#4

There is a general correlation.
But, as Zita said, there are plenty of examples of little guys that throw hard and big guys that float it up there. I went a D1 baseball this season with two good programs and they kept rolling guys out that were 6’ 4" or taller. The two biggest guys, 6’ 6" each, both threw 84 ish. The hardest throwing, sitting 89-91, was 6’ 1".
Obviously a lot more to the throwing hard than just being big. If it was just that MLB pitching staffs would look like NFL offensive lines. Unfortunately, the mechanics most guys learn coming up is to move slowly (up, down and out) to throw with control and not power. Youth coaches want kids who throw strikes to win games. Long run, this stunts development though.
So, you are good size. That is a good starting point. You will no doubt have to really re evaluate your mechanics and how you throw. Understand that making changes to mechanics or changing the intent level you pitch with can cause other temporary problems. Understanding your limitations (tight hips, one piece delivery, lack of external rotation etc) will go a long way toward giving you some things to work on. The hard part is doing the work to change them. As you know similar guys throwing 75, 82 and 89 can have very different post high school careers.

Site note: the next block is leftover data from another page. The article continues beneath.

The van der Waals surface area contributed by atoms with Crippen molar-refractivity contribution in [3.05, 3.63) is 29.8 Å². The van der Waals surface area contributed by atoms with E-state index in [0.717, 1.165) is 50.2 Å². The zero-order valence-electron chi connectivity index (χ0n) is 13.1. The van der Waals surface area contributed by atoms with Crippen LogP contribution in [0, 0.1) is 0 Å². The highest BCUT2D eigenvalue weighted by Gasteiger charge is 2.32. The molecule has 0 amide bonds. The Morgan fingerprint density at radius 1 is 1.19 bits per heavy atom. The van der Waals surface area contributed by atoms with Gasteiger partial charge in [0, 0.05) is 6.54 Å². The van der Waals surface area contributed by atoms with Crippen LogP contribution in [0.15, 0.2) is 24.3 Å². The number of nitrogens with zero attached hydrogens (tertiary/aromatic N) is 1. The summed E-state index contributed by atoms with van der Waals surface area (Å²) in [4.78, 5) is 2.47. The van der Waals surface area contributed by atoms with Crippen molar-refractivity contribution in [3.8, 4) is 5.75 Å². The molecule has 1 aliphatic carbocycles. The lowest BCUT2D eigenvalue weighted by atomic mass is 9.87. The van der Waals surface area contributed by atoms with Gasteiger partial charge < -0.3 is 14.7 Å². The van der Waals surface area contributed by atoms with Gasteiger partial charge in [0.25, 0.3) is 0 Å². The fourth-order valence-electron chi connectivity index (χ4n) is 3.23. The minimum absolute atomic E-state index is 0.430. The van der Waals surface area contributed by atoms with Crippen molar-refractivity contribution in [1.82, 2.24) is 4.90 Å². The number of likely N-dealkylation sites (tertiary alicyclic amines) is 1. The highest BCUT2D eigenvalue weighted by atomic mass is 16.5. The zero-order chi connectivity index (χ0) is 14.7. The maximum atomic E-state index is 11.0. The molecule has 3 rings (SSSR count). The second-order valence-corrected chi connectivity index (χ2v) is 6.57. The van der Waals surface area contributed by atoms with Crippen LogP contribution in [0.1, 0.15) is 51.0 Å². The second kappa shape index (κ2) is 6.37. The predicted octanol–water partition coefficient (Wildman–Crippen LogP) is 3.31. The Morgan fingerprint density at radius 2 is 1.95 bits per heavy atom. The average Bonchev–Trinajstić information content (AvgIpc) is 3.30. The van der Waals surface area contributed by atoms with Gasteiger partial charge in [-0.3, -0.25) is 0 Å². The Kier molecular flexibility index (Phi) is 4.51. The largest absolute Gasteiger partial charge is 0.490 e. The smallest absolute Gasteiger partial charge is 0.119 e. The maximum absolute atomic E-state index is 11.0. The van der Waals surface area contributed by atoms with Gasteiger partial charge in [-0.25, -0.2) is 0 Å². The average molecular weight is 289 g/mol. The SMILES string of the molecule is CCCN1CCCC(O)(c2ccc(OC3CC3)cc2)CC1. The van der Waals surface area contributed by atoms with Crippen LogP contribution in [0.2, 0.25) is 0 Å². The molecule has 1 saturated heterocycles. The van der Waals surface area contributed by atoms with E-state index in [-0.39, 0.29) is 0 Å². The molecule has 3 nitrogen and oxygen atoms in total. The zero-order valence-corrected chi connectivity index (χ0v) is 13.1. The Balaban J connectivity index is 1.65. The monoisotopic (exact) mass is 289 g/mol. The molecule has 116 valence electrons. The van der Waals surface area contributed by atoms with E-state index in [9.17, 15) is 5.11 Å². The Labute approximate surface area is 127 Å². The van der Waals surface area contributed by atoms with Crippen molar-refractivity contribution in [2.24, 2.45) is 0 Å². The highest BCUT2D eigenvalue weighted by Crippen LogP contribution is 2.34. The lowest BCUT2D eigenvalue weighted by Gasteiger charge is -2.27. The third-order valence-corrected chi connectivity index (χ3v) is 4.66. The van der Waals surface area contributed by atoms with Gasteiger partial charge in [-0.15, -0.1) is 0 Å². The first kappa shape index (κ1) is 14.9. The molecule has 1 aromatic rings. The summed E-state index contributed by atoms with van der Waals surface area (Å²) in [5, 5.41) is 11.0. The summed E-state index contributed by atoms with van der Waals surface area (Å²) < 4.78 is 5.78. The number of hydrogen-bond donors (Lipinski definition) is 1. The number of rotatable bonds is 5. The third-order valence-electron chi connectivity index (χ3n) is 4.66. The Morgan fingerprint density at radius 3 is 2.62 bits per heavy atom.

If you have no already, posting some video of you pitching can be helpful. There are some knowledge guys on here for sure.


#5

Thank you @fearsomefour, I know that not all pitchers can get up to 90 regardless of their size, but like you mentioned bigger guys throwing 84. I would still consider that fairly hard and would be satisfied if that was my velocity. Yes, I have posted some video a while back but I am going to post some new video soon. In your opinion, should I be throwing harder than I am? Would you anticipate a large mechanical flaw that has made it so difficult for me to gain velocity? I know these don’t have a black and white amswer but an opinion is appreciated.


#6

At 6’ 3" and 190 lbs I would anticipate you throwing harder…but that is a very generic answer to a generic question. Hard to say if there is a major limitation that is holding you back.